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Re: Volunteers for verifying the quran data

Meor Ridzuan Meor Yahaya wrote:

Second, Greg's concern on the enconding approach that I use. I agree, you do have valid points, but probably you missed some of my ealier mail mentioning the reason I choose that options. FYI, with current font and data, I can create a web application that will be able to play the recitation of each aya, and display the translation of the aya. I think it is very useful state already. The real reason I

I agree it is very useful, and thank you for doing so much hard work. I don't want you to think I'm complaining about it. I guess my main concern is twofold: unicode compatibility, and font-independence. That is the best way (IMO) to make your work useful for the largest number of people.

1. Fonts availability. As far as I know, there is not a single font

I agree, fonts are an issue. But here's a proposition for debate: fonts don't matter. What counts is the text encoding.

Reasoning: new fonts will always come along. There will always be a "better" one, or at least one that is more to your taste (or mine, or whomsoever's). Given correct encoded text, you can use whatever font you like. But if your encoded text is designed for use with a specific font (i.e. for a private font mapping convention), then you won't be able to use new fonts with it.

In other words, it's a Good Thing to divide work between font design and development, and text encoding verification.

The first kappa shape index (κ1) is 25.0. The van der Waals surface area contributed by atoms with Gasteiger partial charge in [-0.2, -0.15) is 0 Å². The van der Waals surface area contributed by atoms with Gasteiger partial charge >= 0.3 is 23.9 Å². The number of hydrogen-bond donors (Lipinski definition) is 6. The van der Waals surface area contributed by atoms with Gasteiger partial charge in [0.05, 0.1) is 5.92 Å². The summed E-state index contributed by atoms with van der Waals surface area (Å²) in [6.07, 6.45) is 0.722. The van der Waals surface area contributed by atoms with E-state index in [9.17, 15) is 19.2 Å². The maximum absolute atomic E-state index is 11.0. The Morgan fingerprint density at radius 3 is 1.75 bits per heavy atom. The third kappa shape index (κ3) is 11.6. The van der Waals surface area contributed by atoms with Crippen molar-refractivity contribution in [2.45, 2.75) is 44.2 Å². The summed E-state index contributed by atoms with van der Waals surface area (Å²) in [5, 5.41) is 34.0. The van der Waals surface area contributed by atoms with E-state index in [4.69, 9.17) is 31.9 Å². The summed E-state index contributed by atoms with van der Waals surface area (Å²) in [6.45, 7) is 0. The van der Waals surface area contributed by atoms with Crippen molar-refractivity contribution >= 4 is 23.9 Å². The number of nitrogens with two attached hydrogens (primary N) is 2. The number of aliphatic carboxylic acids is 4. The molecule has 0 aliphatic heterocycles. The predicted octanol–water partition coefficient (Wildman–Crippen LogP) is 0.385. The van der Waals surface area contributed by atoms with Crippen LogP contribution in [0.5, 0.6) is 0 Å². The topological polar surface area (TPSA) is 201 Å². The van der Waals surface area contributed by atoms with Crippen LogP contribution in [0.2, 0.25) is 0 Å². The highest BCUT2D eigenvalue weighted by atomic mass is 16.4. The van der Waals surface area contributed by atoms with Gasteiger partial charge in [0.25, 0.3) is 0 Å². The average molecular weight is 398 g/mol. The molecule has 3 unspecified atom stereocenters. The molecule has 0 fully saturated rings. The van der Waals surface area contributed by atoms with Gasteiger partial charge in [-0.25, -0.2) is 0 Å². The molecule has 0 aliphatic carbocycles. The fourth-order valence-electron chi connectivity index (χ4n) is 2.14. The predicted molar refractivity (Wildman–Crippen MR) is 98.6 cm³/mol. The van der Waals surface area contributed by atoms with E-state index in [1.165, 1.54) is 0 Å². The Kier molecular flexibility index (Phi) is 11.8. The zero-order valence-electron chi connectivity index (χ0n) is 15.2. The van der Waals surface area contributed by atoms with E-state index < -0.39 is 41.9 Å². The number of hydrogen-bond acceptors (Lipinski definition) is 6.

Proposition 2 (and this is the more interesting and philosophical one): the real "matn" of the text is the encoded text, not the (graphical or audio) rendition. Get the encoding right, and you have inscribed the Quran in cyberspace, independent of visual (or any other) representation. From that concrete representations (visual, aural, other?) can be generated. (I.e., there is the very interesting question of what the core of the Quran really "is" - ink on paper? sound waves? a sequence of abstract "letters"? etc.)

2. The encoding approach. I choose it because that is the easiest way so that I can implement the font which will work on most platform,
...(low small meem)...
hack to implement it in the font domain. Plus, it does not have any
other meaning or use in the quran.

Huh? It looked to me like you had used <low small meem> to mean different things in the verse I mentioned. So I infer that you mean the *combination* of low small meem with another codepoint is unique. E.g. <dammatan><low small meem> and <kasratan><low small meem> are two different things. Have I understood your method correctly?

Having said that, you suggest me to use personal code points and

(FYI: PUA = Private Use Area; here "private use" simply means not standardized by Unicode; any community of users can agree that e.g. codepoint XYZ of the PUA means some specific thing.)

create a font that will display each character and mark individually.
That is find, and not very hard to implement actually, but the
question is what is the benefit that I will get by doing this other
than the extra work?